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Better nutrition equals cleverer, less ill children

Health & Science
 Ndanu Mutati feeds her one-year-old daughter Naomi Syombua at their home in Kathungu Village, Kitui East. [Boniface Okendo, Standard]


Children from poor families deprived of proper nutrition, health or education often perpetuate a cycle of poverty.

Although Kenya has reduced the national stunting and wasting rates among children under five over the last decade, undernutrition and poverty are still major challenges, according to the UNICEF nutrition report in Kenya.

To correct the situation, UNICEF is piloting a project designed to improve the well-being of children by integrating social protection with nutrition and child protection services.

The Nutrition Improvement Through Cash and Health Education (NICHE) programme began in Kitui in 2018. It targets recipients of cash transfers under the Safety Net Programme or Inua Jamii and has a child under two and/or a pregnant or lactating mother.

Mary Matuku, a 67-year-old widow from Kitui South, with two children aged below two under her care, is a beneficiary of both programmes.

“I started receiving money from the government since my husband’s demise, and when NICHE was started, I was enrolled to help the young children under my care,” she says.

 Mary Matuku. [Boniface Okendo, Standard]

Although the money is not enough, Mary has been supplementing it from her farm.

The NICHE programme has evidence showing that cash-plus interventions - combining cash with provision of services - have greater impact than cash payments alone.

The beneficiaries get additional cash, nutrition services and child protection counselling to facilitate positive behaviour change and reduce vulnerability from trained Community Health Volunteers (CHVs) via home-based counselling.

Lucia Mwende, a CHV based in Kitui South, goes around villages educating families on good nutrition, sanitation and other baby-friendly activities.

“If the woman is pregnant, I teach her what food groups to eat, how to take care of unborn child and the importance of ante-natal clinics,” explains Mwende. “For those with young children, I will teach them the importance of exclusive breastfeeding, when and how to wean her child.”  

Mwende also trains young mothers on budgeting, saving or investing money received from NICHE.  

Ndanu Mutati, Matuku’s daughter-in-law, has been using the cash to improve diet, supplementing with money made through selling of chicken, which she began rearing in their homestead.

 Ndanu Mutati cooks for her children at their home in Kathungu village, Kitui East. [Boniface Okendo, Standard]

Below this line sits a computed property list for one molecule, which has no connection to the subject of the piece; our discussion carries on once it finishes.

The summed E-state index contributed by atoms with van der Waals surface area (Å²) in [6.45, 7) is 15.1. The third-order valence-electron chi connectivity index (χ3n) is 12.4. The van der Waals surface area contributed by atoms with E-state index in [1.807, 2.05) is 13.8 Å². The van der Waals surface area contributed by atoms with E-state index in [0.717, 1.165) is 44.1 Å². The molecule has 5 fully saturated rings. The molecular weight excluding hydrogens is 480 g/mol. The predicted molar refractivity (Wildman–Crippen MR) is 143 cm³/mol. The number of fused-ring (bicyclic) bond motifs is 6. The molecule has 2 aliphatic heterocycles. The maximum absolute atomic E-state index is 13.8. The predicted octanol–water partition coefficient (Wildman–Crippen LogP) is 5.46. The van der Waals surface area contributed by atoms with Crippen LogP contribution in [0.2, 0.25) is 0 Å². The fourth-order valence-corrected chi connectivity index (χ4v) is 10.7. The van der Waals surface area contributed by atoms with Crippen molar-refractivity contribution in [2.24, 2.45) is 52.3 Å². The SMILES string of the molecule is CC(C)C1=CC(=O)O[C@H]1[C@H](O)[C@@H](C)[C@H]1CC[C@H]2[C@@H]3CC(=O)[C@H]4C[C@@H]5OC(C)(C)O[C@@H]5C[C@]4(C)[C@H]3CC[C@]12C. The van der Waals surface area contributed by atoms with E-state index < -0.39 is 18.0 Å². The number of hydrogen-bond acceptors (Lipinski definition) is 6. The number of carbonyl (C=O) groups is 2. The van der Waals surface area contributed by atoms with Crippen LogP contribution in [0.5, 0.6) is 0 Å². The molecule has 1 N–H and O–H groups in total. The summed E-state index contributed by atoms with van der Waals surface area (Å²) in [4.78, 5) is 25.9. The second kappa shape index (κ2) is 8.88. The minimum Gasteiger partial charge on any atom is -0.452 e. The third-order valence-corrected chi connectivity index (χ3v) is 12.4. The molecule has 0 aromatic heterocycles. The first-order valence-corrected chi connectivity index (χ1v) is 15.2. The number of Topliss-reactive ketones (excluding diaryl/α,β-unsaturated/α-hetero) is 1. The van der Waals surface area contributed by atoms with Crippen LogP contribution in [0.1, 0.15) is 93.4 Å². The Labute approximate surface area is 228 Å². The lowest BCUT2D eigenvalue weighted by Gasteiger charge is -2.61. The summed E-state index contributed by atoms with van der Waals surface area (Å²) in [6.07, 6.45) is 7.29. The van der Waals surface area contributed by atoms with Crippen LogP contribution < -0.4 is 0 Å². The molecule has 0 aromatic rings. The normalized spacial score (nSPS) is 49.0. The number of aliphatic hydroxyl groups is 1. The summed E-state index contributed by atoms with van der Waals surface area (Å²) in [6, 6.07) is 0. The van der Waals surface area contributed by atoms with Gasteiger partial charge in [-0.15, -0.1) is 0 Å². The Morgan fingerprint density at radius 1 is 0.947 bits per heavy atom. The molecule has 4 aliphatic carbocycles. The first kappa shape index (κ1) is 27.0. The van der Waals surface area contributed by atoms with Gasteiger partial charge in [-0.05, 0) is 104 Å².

The mother of three says the CHVs have been visiting the family since she delivered. They have taught her budgeting, making use of locally available foods for balanced diet. “That is why I started rearing chicken,” she says. “I can sell some eggs and cook the rest for the children because it is a good source of protein.”  

Mutati has also joined mother-to-mother support groups where members educate each other how to raise healthier families besides sustainable business practices. “We are also taught the benefits of exclusive breastfeeding and hygiene, especially when handling the child,” she adds.

UNICEF estimates that stunting reduced from 35 per cent in 2008-2009 to 26 per cent in 2014 while wasting reduced from 7 per cent to 4 per cent in the same period.

However, UNICEF believes that these gains are still not equitably distributed as large stunting disparities average from 15 per cent to 45 per cent across counties. West Pokot and Kitui have the highest rates, over 20 per cent higher than the national average.

Jackson Matheka, the Kitui County Nutritional Coordinator, says the NICHE programme has demonstrated a direct effect on the health and wellbeing of children under two.  

This includes improvement in the rates of exclusive breast-feeding, enhanced quality of diet, greater use of handwashing, water treatment and improved sanitation facilities.

Matheka says the pilot was scaled up to a full programme in the five counties and “it has proven there is behaviour change among beneficiaries in terms of promoting good maternal and infant nutrition, improved access to health services like attendance to ANC and growth monitoring services for children.”

Matheka says that through improved nutrition, children acquire better immunity and fall ill less often, have better cognitive development translating to better academic performance among other key benefits like preventing stunting and wasting.

Currently, Inua Jamii is providing support to about 1.4 million beneficiaries, yet according to UNICEF, around 12 million children need assistance.

Humphrey Mosomi, the UNICEF Kitui Nutrition Support Officer, argues that the NICHE programme should be expanded to more counties with vulnerable children.

 UNICEF Kitui Nutrition Support Officer Humphrey Mosomi. [Boniface Okendo, Standard]

Mosomi says funding for nutrition can be done by increasing the budgetary allocation for social protection from 0.35 per cent of national GDP to at least 1.7 per cent.

This means Kenya needs to spend at least Sh554 billion annually to be at par with lower-middle-income countries which spend up to 1.5 per cent of their GDP on social protection.

“The government can increase other interventions alongside cash transfer and by allocating a proportionate amount of money which goes to nutrition programming to be able to achieve more,” says Mosomi.

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